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Monthly Archives: July 2010

Dissipation

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Jesus gave a clear and succinct mission to his followers before he left: “Go and make disciples of all nations, baptizing them in the name of the Father and of the Son and of the Holy Spirit, and teaching them to obey everything I have commanded you.” It is not hard to understand. It is hard to do.

In fact, it is so hard to do that I basically don’t do it.

Don’t get me wrong. I approve of the mission. I am willing to support those who engage in fulfilling it. I give to organizations that preach the gospel and make disciples. I just don’t do much myself. When I consider what I might do, I feel defeated before I start.

Many years ago when I was a senior in high school, one of the local churches decided to sponsor a door-to-door campaign to reach local neighborhoods with the gospel of Jesus. I went along partly because there was a girl I liked who was participating. Unfortunately, I didn’t get paired with her. I was sent out with her sister instead. We started canvassing houses. Most people were simply not home. Others clearly mistook us for Mormons or Jehovah’s Witnesses and refused to open their doors. After a while, we came to a house where several young men were lounging on the porch and steps drinking and smoking. I hung back, thinking that these men were not likely to want to hear about Jesus, but my companion walked right up to them and invited them to church. She was an attractive young woman, so they were immediately attentive. Their attentions quickly became crude, but my companion was undaunted. She politely ignored their comments and pressed on, asking them where they would spend eternity. They were plainly drunk and just as plainly entertained. They strung us along as long as they could, and I was only too glad when we finally left.

“That was a waste of time,” I said.

“No,” said my companion. “Who knows what seeds we may have planted.”

“But they were drunk,” I objected.

“Tomorrow they may be sober,” she retorted. “They may think about what we said and be drawn to God.”

It was very charitable of her to say “we” since I hadn’t opened my mouth the whole time. I had been silently praying, but not for her hearers. I had been praying that she would shut up so we could leave. I didn’t think—and still don’t—that we had any positive impact at all. All we had done was to reinforce cultural stereotypes about evangelical Christians. Great.

I love the gospel. I have seen people transformed by God’s power, and I have experienced it myself. I am not ashamed of the gospel. It really is the power of God for the rescue of everyone who believes. But I don’t like doing things that are demonstrably ineffective. I can’t imagine that “make disciples of all nations” means employing some of the silly methods evangelical churches have used over the past several decades in an attempt to reach the surrounding culture with the message of God’s enduring love.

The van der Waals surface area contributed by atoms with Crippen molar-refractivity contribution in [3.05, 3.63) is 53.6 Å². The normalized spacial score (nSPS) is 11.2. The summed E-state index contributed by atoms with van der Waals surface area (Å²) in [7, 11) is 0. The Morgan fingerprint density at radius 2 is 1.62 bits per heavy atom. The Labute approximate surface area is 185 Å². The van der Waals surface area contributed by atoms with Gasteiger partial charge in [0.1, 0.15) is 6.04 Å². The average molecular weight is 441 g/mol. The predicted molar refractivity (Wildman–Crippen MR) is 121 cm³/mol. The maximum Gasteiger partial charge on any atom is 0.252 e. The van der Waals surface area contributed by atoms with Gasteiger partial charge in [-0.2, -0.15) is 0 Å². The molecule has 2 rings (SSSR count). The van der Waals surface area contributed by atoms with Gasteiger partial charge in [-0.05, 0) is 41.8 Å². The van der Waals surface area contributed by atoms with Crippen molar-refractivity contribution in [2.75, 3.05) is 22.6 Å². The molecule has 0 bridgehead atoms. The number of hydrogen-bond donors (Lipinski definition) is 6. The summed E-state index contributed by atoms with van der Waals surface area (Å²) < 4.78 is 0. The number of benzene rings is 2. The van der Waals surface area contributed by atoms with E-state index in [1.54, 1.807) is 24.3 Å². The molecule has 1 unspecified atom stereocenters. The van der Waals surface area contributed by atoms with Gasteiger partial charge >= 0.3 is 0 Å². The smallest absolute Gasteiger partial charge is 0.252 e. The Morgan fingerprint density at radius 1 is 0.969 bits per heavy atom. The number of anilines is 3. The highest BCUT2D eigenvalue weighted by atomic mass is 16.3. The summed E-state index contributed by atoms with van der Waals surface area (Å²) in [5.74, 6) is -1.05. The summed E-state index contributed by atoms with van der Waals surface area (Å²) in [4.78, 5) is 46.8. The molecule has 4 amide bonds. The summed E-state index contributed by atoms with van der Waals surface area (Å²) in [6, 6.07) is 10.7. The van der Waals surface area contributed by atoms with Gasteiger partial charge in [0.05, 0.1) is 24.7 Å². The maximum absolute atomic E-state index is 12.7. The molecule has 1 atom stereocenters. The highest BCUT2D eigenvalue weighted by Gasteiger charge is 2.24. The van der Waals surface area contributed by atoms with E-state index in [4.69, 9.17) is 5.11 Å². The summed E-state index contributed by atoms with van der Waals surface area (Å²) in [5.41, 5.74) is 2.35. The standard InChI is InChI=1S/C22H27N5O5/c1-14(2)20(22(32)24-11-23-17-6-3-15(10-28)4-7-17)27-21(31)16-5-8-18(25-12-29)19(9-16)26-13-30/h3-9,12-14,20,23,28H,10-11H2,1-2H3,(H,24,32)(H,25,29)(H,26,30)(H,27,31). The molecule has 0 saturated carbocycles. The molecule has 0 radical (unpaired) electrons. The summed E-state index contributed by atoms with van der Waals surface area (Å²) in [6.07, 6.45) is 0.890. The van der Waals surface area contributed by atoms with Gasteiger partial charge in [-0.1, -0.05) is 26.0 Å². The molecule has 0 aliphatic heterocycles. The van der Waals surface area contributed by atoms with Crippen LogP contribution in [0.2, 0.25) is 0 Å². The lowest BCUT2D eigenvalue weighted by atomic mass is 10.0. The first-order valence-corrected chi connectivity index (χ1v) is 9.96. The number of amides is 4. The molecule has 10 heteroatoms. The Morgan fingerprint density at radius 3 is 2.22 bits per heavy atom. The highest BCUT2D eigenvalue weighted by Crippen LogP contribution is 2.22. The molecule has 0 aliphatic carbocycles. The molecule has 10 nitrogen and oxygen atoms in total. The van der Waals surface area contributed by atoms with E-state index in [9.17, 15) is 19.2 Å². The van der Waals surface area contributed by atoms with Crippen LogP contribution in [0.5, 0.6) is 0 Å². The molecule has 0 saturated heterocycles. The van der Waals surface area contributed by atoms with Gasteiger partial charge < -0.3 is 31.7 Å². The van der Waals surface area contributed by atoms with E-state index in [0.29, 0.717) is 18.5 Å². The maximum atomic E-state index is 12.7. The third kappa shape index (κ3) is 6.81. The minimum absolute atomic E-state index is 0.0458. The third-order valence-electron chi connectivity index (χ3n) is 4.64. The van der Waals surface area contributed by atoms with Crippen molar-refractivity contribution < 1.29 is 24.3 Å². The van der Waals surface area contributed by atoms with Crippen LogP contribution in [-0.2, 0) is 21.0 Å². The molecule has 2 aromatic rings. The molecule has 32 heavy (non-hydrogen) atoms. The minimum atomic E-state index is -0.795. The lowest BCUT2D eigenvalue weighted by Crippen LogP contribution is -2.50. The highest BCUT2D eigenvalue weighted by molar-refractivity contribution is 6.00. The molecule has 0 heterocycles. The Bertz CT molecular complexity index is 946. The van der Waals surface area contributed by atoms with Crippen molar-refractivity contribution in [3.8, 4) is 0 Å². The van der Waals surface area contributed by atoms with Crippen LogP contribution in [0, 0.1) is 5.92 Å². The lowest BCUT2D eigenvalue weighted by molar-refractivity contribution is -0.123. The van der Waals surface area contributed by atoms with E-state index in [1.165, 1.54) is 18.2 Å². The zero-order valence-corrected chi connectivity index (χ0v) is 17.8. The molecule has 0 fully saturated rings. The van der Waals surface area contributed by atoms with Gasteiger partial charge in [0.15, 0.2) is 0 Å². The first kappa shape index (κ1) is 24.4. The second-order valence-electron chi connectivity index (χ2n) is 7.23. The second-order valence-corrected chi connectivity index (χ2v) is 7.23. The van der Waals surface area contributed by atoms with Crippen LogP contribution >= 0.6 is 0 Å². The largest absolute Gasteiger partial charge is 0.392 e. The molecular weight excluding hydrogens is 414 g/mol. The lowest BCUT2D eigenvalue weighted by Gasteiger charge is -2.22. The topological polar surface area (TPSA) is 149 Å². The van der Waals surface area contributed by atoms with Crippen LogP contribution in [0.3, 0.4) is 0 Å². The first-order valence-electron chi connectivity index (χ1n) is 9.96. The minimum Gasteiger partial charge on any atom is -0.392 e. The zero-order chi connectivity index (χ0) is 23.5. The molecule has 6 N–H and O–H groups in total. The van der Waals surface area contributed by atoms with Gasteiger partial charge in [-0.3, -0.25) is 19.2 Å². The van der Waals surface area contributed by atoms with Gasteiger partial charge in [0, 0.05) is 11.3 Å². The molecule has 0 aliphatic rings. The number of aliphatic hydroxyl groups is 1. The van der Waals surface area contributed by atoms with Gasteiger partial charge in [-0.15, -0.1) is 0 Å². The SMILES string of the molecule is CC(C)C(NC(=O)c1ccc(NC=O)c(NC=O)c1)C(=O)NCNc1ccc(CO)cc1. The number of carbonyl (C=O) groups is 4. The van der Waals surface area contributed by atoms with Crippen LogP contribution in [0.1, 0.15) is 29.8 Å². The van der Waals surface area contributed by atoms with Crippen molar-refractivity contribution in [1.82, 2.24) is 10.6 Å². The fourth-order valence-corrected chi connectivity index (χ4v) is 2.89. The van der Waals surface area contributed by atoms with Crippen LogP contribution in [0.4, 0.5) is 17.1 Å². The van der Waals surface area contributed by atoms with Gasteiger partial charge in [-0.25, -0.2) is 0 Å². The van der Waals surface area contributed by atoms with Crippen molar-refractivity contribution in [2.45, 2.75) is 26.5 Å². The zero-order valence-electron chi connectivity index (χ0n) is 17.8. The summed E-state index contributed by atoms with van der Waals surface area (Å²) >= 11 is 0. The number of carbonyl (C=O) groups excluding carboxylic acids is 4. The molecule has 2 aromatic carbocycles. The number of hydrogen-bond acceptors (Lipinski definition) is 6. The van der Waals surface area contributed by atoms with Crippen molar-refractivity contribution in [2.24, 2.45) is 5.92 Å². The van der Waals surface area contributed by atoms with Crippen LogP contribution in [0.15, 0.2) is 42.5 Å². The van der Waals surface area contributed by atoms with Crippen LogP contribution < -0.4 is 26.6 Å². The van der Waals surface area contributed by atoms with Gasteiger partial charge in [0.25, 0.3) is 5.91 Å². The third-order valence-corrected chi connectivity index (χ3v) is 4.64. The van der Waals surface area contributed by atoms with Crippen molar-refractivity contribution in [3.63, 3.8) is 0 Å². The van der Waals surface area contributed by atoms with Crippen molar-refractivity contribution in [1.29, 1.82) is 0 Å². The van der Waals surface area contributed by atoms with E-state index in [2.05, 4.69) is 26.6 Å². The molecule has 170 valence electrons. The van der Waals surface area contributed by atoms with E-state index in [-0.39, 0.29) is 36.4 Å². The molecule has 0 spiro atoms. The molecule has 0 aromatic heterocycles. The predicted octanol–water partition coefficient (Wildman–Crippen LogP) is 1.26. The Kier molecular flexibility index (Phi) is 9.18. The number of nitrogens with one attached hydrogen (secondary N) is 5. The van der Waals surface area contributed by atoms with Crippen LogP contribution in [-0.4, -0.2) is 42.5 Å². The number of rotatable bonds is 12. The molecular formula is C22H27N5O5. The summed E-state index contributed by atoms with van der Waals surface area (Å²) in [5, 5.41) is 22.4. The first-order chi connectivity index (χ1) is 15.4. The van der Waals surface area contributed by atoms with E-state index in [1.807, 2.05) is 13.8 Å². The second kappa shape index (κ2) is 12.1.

I confess. I gave up. I was wrong to do so, and the thought that I ought to do more has nagged me ever since.

Recently I’ve been thinking about it more. Like most Americans, I spend a lot of time being entertained and little time thinking deeply about the state of the world, the direction its headed, and what I might be able to do about it. Sometimes it seems that our whole world is geared toward convenience. People won’t recycle unless it’s convenient. People won’t volunteer unless it’s convenient. People won’t oppose injustice unless it’s convenient. We regard those who inconvenience themselves as extraordinary. We regard zeal with suspicion. We live in a world where half-hearted efforts garner praise and whole-hearted efforts provoke envy, where ease is the only happiness and hardship the only misery.

I am by nature an optimist. I don’t do dismal, even when I’m out of a job and the economy is still in the basement. I think the world is rife with God’s blessing. Every living thing seeks opportunities to grow and develop. Many of us, however, seem content with little. We content ourselves with movies and music and food and drink when there are things we could do to change people’s lives for the better. I don’t see around me the same ambition that drove pioneers to break up the sod on the Minnesota prairie or caused fur traders to endure extraordinary hardships to feed the demand for beaver hats. Who am I to complain? I don’t see that kind of zeal in myself.

So what do I want? I hardly know. I want zeal with knowledge. I want to spread the good news of God’s kingdom in ways that work.

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No More ‘C’ At The ‘Y’

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The New York Times carried a story this morning that the YMCA is changing its name formally to just the Y. While the article cites several good reasons for doing so, I can’t help feeling a little sadness at seeing yet another venerable institution purge itself of references to its Christian beginnings. Founded in 1844 by George Williams as “a refuge of Bible study and prayer for young men seeking escape from the hazards of life on the streets,” the YMCA came to the United States in 1851 and now serves thousands of men and women every year. But along the way it has lost its spiritual purpose and become a health and fitness club.